Digital power is not a monolithic technology, but a common element in almost all digital power converters is a communication bus, usually based on the PMBus protocol. This FAQ delves into the numerous hardware embodiments and variations of digital power. Part 2 will dig into the operation of the PMBus protocol and the associated SMBus transport layer. Part three will review the benefits of using power converters that employ digital power technology.
One embodiment of digital power is a management IC that can perform various monitoring and control functions but is not embedded in a power converter. A second variation is to embed digital communication in a power converter with an analog control loop. This is often referred to as a “digital wrapper.” Another variation is to add an outer digital control loop to supplement a fast analog control loop. Finally, there are power converters that use totally digital control, eliminating the analog control loop altogether.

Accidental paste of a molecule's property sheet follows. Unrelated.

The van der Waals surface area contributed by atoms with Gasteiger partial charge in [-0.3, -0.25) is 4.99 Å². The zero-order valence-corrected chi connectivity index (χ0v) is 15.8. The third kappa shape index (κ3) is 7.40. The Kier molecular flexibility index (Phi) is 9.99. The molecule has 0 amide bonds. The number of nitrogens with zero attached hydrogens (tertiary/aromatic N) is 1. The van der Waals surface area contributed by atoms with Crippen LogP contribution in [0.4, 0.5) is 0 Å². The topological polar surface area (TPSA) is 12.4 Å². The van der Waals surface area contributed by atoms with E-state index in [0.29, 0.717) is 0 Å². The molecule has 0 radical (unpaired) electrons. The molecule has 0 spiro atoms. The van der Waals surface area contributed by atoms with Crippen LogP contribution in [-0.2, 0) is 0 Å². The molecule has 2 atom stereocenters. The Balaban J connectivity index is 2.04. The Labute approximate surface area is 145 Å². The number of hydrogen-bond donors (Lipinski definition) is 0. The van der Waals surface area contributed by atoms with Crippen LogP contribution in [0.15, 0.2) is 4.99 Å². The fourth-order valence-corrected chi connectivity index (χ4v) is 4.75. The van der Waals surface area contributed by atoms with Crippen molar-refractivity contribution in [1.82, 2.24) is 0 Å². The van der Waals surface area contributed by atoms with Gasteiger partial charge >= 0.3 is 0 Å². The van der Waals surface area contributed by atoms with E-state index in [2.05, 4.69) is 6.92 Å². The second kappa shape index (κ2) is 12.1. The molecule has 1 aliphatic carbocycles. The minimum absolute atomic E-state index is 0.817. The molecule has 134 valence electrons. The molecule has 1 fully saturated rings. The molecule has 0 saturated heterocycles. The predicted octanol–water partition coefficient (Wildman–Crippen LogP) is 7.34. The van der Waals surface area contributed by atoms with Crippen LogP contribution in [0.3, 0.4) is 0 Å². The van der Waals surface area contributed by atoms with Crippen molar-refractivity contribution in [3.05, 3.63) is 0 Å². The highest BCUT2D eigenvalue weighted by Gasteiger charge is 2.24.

Digital power benefits
By using advanced control algorithms, digital power can dynamically change the control parameters and adapt the system behavior to input and load changes. In addition, many key components of a power supply can now be consolidated into one chip.